Rocky Planet Found Around 10 Billion-Year-Old Star


This artist’s rendition shows TOI-561, one of the oldest, most metal-poor stars known in the Milky Way Galaxy. This star hosts a hot, rocky exoplanet (center) as well as two gas planets (to the left).
W. M. Keck Observatory / Adam Makarenko

Astronomers have discovered three planets orbiting a star about 10 billion years old — one of them rocky. The star, TOI 561 (meaning it was the 561st object of interest from the Transiting Exoplanet Survey Satellite), is in our galaxy’s older thick disk, which means its planets have a nice view from on high of the Milky Way’s spiral.

The star has three planets, with diameters 1.5, 3, and 2 times Earth’s. The innermost one is rocky, with three times Earth’s mass, but on a period of 0.44 days, it’s anything but Earth-like. Its dayside surface temperature is around 2500K (4,000°F). That’s almost twice as hot as Earth’s magma, and it’s surely molten. What it actually looks like is uncertain, because as lead scientist Lauren Weiss (University of Hawaii, Manoa) notes, “It exceed temperatures where geophysicists have made lava in the lab.”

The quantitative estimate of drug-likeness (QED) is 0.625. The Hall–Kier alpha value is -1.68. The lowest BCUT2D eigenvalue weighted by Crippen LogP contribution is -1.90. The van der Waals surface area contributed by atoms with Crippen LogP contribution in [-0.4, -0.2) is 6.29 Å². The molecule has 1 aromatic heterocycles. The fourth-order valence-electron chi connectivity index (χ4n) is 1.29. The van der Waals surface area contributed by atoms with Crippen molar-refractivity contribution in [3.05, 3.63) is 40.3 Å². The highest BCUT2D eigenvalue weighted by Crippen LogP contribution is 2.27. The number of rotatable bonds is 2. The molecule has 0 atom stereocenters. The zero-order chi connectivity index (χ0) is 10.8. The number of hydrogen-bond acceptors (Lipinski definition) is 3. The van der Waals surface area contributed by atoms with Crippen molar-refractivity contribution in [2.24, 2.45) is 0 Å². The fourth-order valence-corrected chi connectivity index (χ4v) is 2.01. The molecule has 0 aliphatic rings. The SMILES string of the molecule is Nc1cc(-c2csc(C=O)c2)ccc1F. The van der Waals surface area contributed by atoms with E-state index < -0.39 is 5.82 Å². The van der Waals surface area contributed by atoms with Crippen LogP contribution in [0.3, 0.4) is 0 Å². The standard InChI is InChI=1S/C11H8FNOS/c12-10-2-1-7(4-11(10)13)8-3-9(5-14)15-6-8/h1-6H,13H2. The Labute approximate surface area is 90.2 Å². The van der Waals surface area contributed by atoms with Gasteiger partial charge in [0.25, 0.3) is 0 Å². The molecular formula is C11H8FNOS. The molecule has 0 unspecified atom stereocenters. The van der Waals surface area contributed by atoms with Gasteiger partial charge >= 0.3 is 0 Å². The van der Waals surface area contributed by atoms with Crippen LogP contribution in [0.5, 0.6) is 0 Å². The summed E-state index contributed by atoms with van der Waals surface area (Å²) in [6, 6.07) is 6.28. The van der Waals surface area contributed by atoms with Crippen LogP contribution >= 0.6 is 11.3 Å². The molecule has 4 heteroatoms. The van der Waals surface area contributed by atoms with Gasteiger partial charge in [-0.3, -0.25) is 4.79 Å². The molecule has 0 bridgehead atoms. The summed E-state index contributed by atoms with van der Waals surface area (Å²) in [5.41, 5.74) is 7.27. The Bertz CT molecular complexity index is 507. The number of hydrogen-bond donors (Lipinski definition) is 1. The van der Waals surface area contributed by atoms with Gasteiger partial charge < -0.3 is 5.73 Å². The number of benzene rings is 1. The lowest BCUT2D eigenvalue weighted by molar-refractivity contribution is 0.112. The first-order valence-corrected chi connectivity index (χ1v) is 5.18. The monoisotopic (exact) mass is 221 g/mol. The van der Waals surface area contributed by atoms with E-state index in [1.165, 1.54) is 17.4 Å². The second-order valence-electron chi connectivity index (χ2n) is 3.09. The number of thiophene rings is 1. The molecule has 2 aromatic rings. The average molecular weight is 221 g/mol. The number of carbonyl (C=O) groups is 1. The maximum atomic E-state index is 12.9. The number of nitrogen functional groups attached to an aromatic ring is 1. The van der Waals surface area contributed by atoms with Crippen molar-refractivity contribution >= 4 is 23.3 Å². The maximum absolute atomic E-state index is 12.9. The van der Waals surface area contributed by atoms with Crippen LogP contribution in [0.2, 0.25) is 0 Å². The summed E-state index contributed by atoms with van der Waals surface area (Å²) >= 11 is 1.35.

Thick Disk of the Milky Way
Illustration showing the structural components of the Milky Way galaxy. The star TOI 561 is located in the thick disk (marked in red-orange), which contains a sparse, older population of stars.
Kaley Brauer / MIT

Astronomers have found planets around old stars before, and even around chemically poor stars that lack many heavier elements. Yet the mere fact that this planet came to be is of interest to astronomers. “We now have evidence that the universe has been forming rocky planets for the last 10 billion years, more than double the age of our own solar system, and nearly since the origin of the universe itself,” Weiss says.

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